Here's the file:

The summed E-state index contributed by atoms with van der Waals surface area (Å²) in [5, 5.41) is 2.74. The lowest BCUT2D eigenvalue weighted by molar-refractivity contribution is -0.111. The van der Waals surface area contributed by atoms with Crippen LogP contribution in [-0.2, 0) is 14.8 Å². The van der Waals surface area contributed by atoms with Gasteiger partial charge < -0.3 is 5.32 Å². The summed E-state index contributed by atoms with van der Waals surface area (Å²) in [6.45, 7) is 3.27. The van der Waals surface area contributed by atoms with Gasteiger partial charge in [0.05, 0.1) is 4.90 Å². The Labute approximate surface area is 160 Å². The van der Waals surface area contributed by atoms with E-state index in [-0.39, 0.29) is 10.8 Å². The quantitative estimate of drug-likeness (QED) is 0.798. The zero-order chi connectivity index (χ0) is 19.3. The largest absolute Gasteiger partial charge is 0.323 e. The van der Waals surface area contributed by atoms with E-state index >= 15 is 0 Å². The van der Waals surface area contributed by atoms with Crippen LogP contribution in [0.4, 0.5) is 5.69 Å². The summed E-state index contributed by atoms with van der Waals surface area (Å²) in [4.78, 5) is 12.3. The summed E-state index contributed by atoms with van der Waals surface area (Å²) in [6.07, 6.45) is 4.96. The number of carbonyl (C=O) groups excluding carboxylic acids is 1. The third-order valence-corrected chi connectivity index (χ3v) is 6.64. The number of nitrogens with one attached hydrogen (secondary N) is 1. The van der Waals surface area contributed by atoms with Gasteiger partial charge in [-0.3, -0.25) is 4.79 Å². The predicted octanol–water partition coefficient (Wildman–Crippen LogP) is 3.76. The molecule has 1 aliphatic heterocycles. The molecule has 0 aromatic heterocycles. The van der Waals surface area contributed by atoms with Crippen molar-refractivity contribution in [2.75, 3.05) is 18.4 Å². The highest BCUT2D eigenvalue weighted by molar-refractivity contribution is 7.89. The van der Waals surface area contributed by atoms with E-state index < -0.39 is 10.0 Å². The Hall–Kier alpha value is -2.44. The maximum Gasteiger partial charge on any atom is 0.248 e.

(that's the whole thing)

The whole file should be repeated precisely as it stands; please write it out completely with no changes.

The summed E-state index contributed by atoms with van der Waals surface area (Å²) in [5, 5.41) is 2.74. The lowest BCUT2D eigenvalue weighted by molar-refractivity contribution is -0.111. The van der Waals surface area contributed by atoms with Crippen LogP contribution in [-0.2, 0) is 14.8 Å². The van der Waals surface area contributed by atoms with Gasteiger partial charge < -0.3 is 5.32 Å². The summed E-state index contributed by atoms with van der Waals surface area (Å²) in [6.45, 7) is 3.27. The van der Waals surface area contributed by atoms with Gasteiger partial charge in [0.05, 0.1) is 4.90 Å². The Labute approximate surface area is 160 Å². The van der Waals surface area contributed by atoms with E-state index in [-0.39, 0.29) is 10.8 Å². The quantitative estimate of drug-likeness (QED) is 0.798. The zero-order chi connectivity index (χ0) is 19.3. The largest absolute Gasteiger partial charge is 0.323 e. The van der Waals surface area contributed by atoms with E-state index >= 15 is 0 Å². The van der Waals surface area contributed by atoms with Crippen LogP contribution in [0.4, 0.5) is 5.69 Å². The summed E-state index contributed by atoms with van der Waals surface area (Å²) in [4.78, 5) is 12.3. The summed E-state index contributed by atoms with van der Waals surface area (Å²) in [6.07, 6.45) is 4.96. The number of carbonyl (C=O) groups excluding carboxylic acids is 1. The third-order valence-corrected chi connectivity index (χ3v) is 6.64. The number of nitrogens with one attached hydrogen (secondary N) is 1. The van der Waals surface area contributed by atoms with Gasteiger partial charge in [-0.3, -0.25) is 4.79 Å². The predicted octanol–water partition coefficient (Wildman–Crippen LogP) is 3.76. The molecule has 1 aliphatic heterocycles. The molecule has 0 aromatic heterocycles. The van der Waals surface area contributed by atoms with Crippen molar-refractivity contribution in [2.75, 3.05) is 18.4 Å². The highest BCUT2D eigenvalue weighted by molar-refractivity contribution is 7.89. The van der Waals surface area contributed by atoms with E-state index < -0.39 is 10.0 Å². The Hall–Kier alpha value is -2.44. The maximum Gasteiger partial charge on any atom is 0.248 e.